• NirSoft Utilities Collection - Nearly everything NirSoft does is work looking at. My favorites areMyUninstaller, a replacement for Remove Programs, and WhoIsThisDomain.
    • Also check out ZipInstaller; it installs utilities that don't provide their own installer! It creates icons, puts them in the folder you want and adds an uninstaller.
  • BugShooting - Funny how you don't know if you need an application until you need one. BugShooting is very specific - it takes screenshots, sure, but more importantly it sends them directly into your Bug Tracking system.
  • WinCheat - Not a tool to cheat Windows or in games, WinCheat is like Spy++ in that it lets you dig deep into the internals of the PE format and the Win32 Windowing subsystems. I'm consistently surprised how often I need an app like this.
  • Telerik Code Converter - Website that converts C# to VB and VB to C#.
  • Kaxaml - The original and still the most awesome notepad for XAML, a must for WPF or Silverlight developers.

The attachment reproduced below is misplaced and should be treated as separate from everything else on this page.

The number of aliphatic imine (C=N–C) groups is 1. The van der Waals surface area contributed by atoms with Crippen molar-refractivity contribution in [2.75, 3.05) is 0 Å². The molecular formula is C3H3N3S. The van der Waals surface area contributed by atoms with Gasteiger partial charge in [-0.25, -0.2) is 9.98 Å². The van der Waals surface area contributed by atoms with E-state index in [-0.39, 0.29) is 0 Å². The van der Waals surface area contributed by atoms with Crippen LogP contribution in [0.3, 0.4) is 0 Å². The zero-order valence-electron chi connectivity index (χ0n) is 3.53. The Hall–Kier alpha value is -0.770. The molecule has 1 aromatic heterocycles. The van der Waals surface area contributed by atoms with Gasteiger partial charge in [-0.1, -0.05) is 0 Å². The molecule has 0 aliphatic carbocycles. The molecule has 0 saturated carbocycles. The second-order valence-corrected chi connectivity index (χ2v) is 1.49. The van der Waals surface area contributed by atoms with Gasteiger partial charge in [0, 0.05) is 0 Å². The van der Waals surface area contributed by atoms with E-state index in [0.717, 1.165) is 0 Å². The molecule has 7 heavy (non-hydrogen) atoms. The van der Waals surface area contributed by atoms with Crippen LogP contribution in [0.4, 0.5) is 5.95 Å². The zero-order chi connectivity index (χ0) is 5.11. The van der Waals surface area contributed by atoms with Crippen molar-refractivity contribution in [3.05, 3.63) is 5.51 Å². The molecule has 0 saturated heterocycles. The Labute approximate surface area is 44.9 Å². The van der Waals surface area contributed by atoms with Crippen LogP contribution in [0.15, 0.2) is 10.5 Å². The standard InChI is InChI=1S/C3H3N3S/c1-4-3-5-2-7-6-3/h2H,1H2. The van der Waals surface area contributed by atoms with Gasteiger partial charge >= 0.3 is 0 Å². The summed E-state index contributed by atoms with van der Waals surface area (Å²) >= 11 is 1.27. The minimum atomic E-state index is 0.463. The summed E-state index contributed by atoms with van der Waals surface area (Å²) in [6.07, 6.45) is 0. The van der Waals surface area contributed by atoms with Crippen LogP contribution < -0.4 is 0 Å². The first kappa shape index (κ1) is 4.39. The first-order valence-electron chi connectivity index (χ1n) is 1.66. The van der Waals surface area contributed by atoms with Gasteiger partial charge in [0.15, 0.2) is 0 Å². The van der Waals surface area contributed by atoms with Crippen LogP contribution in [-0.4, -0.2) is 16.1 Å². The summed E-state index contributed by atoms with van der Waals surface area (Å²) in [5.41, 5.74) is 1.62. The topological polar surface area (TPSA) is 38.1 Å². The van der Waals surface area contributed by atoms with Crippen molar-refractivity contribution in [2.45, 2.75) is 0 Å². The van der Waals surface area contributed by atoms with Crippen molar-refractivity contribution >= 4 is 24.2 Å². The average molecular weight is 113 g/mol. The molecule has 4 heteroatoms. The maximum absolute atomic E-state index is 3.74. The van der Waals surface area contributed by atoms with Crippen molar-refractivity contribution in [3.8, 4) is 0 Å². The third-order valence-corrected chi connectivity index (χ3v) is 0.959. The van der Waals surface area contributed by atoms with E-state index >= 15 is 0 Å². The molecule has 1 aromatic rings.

• MSBuildShellExtension - Really ought to be built in. Right-click on any .NET project and build it directly from Explorer.
  • FireBug - Arguably the most powerful in-browser IDE available. It's a complete x-ray into your browser including HTML, CSS and JavaScript, all live on the page. A must have. It's on the list twice. Go get it.
  • WebDeveloper for FireFox - If you're the last developer to download FireFox, or you're holding off, WebDeveloper is a solid reason to switch to FireFox NOW. It's amazing and has to be used to be believed. It consolidates at least 2 dozens useful functions for those who sling ASP.NET or HTML. And if you're a CSS person, the realtime CSS editing is pretty hot.
  • CodePaste.NET - When you write code, you need to share it.
  • TestDriven.NET (integrated with NCoverExplorer) - The perfect combination of Unit Testing with Visual Studio.NET. Right click and "Run Test." The output window says "Build" then switches to "Test." The best part, though, is "Test With...Debugger" as a right click that automatically starts up an external process runner, loads and starts your test. Compatible with NUnit, MBUnit and Team System. TD.NET also works with Silverlight.